Sunday, January 3, 2010

Christmas Eve Dinner in the Dutch Ovens, Part III


Now, this bread recipe is one that I've done before.  It's a simple, sweet, and soft sandwich loaf (I get bonus blogger points for alliteration).

So, even though I've done this bread before, I'm writing about it again, because I learned something very important.  In the process, I've salvaged my bread-baking confidence.  Let me tell you the story. 

Over the last few months, I've tried to make some breads, but they've not worked out well.  I first noticed it when I tried to make my sister's whole wheat recipe.  It was very difficult to knead it enough to get a good gluten windowpane (see below) going on.  After 30-40 minutes or so, it would kinda come together, but not really, and I would give up.  It would rise, but not as I hoped it would, and when it all baked it was heavy with a hard crust.

I just figured that it was because that's how whole wheat is, right?  But that's not how it was when Mom made it so many years ago...

Then my wife tried to make rolls that ended up like bricks.  I thought to myself, "She didn't knead them enough."  Fortunately, I didn't say anything, because when I did make a white bread a few days later, I had the same problem.

I was really down about it.  Here I'd been all confident that I was really learning how to make bread, and suddenly nothing was working!  I just didn't get it at all!

Gradually it dawned on me that the white flour I'd been using might be bad.  It had been a part of Jodi's step-dad's food storage for years, and he had given it to us.  I checked with my sister, who's been a wonderful source of inspiration and guidance, and she thought it might be the problem, too.

So, when I did the bread for the Christmas feast, I bought a fresh batch of bread flour and did it all again, just like I had before.  Right away, I could tell a difference.  The dough was more white, where the bad dough had been kind of yellow.  It felt better in my fingers as I kneaded it.  This was how I remembered it.  I got to the point where I could do a full gluten window in about ten minutes of kneading.


Jodi's Bread in the Dutch Oven

12” Dutch Oven
17 coals above, 8 below for 350 degrees (in normal weather, more in cold)

  • 1 cup hot water
  • 1 Tbsp yeast
  • 3/4 cup honey

  • 4-5 cups flour, with probably about cup to be added during kneading
  • A pinch of salt
  • 1 cups milk (mixed from powder)
  • 1 egg
  • 2 Tblsp oil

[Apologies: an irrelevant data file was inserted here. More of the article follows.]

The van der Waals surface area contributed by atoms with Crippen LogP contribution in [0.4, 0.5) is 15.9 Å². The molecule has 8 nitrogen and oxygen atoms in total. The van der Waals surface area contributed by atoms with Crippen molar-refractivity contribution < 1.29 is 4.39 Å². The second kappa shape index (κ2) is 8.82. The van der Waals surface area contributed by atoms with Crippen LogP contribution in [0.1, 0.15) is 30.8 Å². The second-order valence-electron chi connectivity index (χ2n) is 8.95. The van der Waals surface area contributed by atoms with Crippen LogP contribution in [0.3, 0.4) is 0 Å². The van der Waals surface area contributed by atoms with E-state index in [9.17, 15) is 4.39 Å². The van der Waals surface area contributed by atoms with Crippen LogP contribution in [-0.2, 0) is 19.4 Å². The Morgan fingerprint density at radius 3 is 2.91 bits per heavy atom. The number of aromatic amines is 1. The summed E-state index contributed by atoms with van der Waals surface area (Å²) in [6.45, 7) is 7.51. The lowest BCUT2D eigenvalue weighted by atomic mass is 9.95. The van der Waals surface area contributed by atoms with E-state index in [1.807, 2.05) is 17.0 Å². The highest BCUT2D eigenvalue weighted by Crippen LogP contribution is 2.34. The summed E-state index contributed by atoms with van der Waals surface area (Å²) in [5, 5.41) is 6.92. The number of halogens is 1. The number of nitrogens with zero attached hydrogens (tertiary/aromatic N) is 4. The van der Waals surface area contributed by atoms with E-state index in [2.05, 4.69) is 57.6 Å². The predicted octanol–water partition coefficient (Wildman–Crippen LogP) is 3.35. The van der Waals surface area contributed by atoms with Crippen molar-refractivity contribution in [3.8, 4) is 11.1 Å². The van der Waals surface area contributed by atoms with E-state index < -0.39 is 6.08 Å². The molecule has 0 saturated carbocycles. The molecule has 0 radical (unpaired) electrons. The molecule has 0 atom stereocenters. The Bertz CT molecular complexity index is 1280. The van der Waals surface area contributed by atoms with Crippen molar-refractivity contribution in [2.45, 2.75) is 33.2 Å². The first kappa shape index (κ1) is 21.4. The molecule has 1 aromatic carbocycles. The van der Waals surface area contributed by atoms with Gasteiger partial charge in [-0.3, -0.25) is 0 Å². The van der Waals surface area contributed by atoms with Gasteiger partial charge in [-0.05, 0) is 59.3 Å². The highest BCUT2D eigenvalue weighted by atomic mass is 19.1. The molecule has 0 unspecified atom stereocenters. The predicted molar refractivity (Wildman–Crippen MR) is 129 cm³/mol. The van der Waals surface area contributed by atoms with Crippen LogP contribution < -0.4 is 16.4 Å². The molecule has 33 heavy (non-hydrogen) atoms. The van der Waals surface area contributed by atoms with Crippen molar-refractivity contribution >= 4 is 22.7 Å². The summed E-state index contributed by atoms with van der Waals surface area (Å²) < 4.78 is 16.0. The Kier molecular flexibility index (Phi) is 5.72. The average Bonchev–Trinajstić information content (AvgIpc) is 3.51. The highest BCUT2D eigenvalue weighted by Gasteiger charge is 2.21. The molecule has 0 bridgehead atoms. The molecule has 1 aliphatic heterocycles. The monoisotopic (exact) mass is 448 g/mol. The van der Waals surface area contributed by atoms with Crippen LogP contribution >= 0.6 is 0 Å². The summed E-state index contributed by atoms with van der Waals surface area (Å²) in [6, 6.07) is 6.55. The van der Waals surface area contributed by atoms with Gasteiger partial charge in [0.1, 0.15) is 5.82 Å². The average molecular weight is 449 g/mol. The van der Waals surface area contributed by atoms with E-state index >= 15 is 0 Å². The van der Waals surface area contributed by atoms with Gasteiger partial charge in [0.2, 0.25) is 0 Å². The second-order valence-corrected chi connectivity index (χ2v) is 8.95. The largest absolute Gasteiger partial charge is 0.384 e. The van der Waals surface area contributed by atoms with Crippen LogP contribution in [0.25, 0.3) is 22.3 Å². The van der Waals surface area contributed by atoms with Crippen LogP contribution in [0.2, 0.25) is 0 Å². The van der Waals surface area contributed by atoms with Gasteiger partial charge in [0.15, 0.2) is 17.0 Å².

• An egg to coat the top

First, I activated the yeast.  I got fully hot tap water, and added the honey to it.  This cooled it significantly, but it was still quite warm.  I added the yeast to that and let it sit and grow foamy for a while.

Then, in a separate bowl, I added the flour, and the other ingredients.  I added in the yeast/honey mix and stirred it all up with a wooden spoon.  It came loose from the sides of the bowl, but was still quite sticky.

Then, I floured up the countertop, and dumped it out.  I sprinkled more flour onto the dough ball and started kneading.  It was still quite sticky, but I kept kneading and sprinkling on more flour gradually until it no longer consistently stuck to my fingers and the table.

Then I kept kneading until I could make a good windowpane.  For those that don't understand that yet, you cut of a chunk of the dough and make a ball about the size of a golf ball.  Then you stretch it out with your fingers like you're making a pizza.  You keep stretching until it tears.  If you can stretch it thin and translucent without it tearing, then you've achieved the "Gluten Windowpane", and you're done kneading.  If it keeps tearing, then you need to knead more.

Once it was ready, I used spray oil on the mixing bowl and put it back in.  I sprayed another coating of oil on top to keep it from drying out, covered it with a towel, and set it aside to rise. 

It rose up very nicely, just like I had hoped it would.  That was the second sign that it was working.

Once it had risen, I went outside and started up the coals.  It would take a while for the coals and the oven to get ready while I proofed the bread.